Thursday, August 21, 2014

What Would I Tell Her?

This week, my mom sent me a copy of my fourth grade school picture, taken almost exactly thirty years ago. I stared at the much younger 1984 version of myself and wondered what I would tell her if given the chance. My conclusion? Not much. At least not about the big stuff.

While part of me would want to warn her about the hurt, the insecurities, the loss, the broken relationships, the fear that she is going to experience in the next thirty years because I know how hard it will be for her, I won’t. She needs to go through these things. They will make her stronger and more confident and more resolute in knowing what she needs and deserves.

I also don’t want to tell her too much about the joy and excitement of excelling in school or overcoming intense shyness to star in the school play or her first kiss (only five years away!) or college life or traveling to Europe or moving to a new city after graduate school or working with students or holding her babies in her arms for the first time. She deserves to discover the overwhelming, heart-stopping, butterfly-creating emotions those moments will provide without any spoiling of the plot from me.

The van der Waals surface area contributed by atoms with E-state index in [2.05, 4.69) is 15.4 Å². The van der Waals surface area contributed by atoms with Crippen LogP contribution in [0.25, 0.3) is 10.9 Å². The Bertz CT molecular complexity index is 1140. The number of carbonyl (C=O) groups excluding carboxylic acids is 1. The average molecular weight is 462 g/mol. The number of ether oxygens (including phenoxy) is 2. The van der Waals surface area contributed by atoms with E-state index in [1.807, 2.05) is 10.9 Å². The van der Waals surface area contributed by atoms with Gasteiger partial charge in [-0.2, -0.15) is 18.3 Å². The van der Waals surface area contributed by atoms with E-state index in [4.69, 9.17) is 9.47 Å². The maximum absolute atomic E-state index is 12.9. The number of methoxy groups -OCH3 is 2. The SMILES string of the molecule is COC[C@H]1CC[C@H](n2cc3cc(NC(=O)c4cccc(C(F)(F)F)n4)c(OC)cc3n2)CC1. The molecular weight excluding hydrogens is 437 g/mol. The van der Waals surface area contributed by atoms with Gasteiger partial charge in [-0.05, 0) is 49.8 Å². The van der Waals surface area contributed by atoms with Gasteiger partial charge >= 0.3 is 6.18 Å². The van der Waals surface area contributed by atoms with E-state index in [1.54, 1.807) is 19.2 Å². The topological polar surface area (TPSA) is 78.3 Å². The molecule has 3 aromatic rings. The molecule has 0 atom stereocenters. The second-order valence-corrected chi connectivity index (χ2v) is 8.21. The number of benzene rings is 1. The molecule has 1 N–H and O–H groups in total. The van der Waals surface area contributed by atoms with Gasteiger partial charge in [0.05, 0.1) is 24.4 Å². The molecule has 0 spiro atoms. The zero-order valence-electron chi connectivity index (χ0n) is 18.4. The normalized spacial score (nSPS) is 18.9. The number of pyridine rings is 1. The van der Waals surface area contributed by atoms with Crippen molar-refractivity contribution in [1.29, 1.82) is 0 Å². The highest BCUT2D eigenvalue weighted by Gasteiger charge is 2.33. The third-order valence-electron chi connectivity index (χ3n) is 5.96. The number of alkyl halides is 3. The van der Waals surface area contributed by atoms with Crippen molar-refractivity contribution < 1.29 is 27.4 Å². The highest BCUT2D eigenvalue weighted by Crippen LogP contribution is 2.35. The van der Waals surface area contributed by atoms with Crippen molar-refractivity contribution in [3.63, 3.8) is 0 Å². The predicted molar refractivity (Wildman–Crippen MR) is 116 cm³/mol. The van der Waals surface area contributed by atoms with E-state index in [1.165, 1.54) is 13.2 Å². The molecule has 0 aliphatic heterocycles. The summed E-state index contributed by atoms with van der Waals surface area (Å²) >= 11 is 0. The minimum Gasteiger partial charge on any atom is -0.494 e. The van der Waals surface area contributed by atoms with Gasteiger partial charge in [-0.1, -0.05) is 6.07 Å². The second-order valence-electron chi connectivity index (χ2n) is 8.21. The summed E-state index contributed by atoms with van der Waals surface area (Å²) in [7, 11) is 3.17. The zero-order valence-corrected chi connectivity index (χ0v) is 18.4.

If given the chance, though, I would offer her some advice. Some tips that, in retrospect, might come in handy as she progresses through adolescence and adulthood without altering the general course of her life path.

Wearing pantyhose under sweatpants that you pull up to just below the knees to give the appearance of tan legs as you walk around the mall or spend the afternoon at the skating rink is not a good look. Ever. Don’t do it.

Sit with your grandmothers and listen to them as much as you can. They have had two very different life experiences and both can teach you so much about being strong.

Some of the people who will yell “nerd herd” as you walk home with your friends from middle school are now in jail. Others have turned out to be wonderful people. And being a nerd is OK. You will realize this in high school and have a great time. And it sounds cliché and you may not believe me now, but people who bully and belittle are doing so to hide their own insecurities.